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On the road – Stories of Malvern Mishaps

Four Malvern students share their frightening experiences behind the wheel, and give advice to their fellow peers on the road.

Shocked. Bewildered. Fearful of the wreckage that a ton of metal might have caused on himself and those around him.

Those were the thoughts of Malvern junior Patrick McNally-Heinemann when he crashed his Mercedes-Benz into the Malvern entrance sign on November 28.

McNally went to Wawa with his friend junior Andrew Knaus after school that day. It was a rainy afternoon with fall leaves on the ground. McNally-Heinemann pulled up to the intersection for the entrance into Malvern and began making the right turn. Suddenly, he realized something was wrong.

“I slid on leaves and just lost control of the car, and I wasn’t going to make the turn,” McNally-Heinemann said. “I was going to crash into the sign, so I tried to turn back out onto Warren Ave. and I spun into the sign.”

The car went straight through the right side of the sign and the wall of stones that lay behind it. McNally-Heinemann sat in his car for a few moments, hoping he didn’t cause any damage to himself, Knaus, or the cars around him.

“I was shocked almost, I was shaking from what happened,” McNally-Heinemann said.

“I was shocked almost, I was shaking from what happened,” McNally-Heinemann said.

The two juniors got out of the car to assess the damage, and it wasn’t pretty. Luckily, no one was hurt. However, a large chunk of the sign and much of the rocks in the wall laid scattered on the ground, and the car was totaled.

“The damage was worth 96% of the value,” McNally-Heinemann said. “The engine got destroyed and stuff like that just because of how I hit the wall.”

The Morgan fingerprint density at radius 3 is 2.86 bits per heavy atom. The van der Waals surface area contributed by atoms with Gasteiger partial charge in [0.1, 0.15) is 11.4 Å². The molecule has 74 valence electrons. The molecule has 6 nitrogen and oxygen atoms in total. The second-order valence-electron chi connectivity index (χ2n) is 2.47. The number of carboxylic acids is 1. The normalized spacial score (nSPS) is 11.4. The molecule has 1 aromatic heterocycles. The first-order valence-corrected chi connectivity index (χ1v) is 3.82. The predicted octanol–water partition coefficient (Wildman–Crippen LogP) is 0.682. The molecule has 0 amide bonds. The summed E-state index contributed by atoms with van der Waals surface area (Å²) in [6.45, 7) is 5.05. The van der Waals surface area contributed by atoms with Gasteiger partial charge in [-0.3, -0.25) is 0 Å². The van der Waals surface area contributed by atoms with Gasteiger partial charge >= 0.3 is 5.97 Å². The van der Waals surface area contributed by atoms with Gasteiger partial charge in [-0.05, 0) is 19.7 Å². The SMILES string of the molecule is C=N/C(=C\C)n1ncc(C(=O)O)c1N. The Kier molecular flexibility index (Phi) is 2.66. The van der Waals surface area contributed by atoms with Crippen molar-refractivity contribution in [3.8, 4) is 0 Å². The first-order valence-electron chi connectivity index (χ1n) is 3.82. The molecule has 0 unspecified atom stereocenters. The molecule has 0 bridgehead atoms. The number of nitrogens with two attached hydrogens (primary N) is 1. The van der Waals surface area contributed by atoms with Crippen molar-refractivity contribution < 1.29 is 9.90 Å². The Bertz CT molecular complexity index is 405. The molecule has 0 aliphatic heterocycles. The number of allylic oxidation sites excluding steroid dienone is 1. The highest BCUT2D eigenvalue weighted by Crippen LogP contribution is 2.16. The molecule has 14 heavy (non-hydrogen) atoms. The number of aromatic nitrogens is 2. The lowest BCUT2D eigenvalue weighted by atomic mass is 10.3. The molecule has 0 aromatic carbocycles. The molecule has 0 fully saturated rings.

The car was eventually towed away, and the sign was repaired a few days later. However, McNally-Heinemann will change how he drives because of this, as it was only two months after he got his license.

“I’ll probably just not go to Wawa anymore, I don’t think I’m allowed to,” McNally-Heinemann said. “I’ll probably just go a lot slower than I was, I wasn’t speeding or anything, just be a lot more careful in bad weather.”

Dean of Students Mr. Timothy Dougherty said that this definitely has not been the first time an accident has occurred on campus.

“One student who just recently got his license was driving his Jeep Cherokee and had his windows down and the Villa cross country team was running by, and he was waving, looking at them and there was a bus in front of him on a speed bump back when we had bigger speed bumps. He went right under the bus and the bus came down on top of his car,” Dougherty said.

And this was just one example. Students backing into walls and sliding down the hill of the junior lot were two other examples of incidents that have happened multiple times. But these accidents are much less frequent than what he sees on a more regular basis.

“I’ve seen speeding, exorbitantly over the 10 mile an hour speed limit, failure to stop at stop signs, horseplay, kids who are jumping at a car or running to hit their friends car, swerving around the speed bumps in the grass,” Dougherty said.

Discipline for these behaviors ranges from a warning to a revoking of driving privileges on campus for two weeks, which can be a difficulty for students and parents according to Dougherty. He doesn’t hand these punishments out often, usually either one or two a month he said.

Just one day after McNally-Heinemann’s crash, another accident occurred at the Malvern entrance intersection. Senior Jimmy Dugan was a witness to the incident.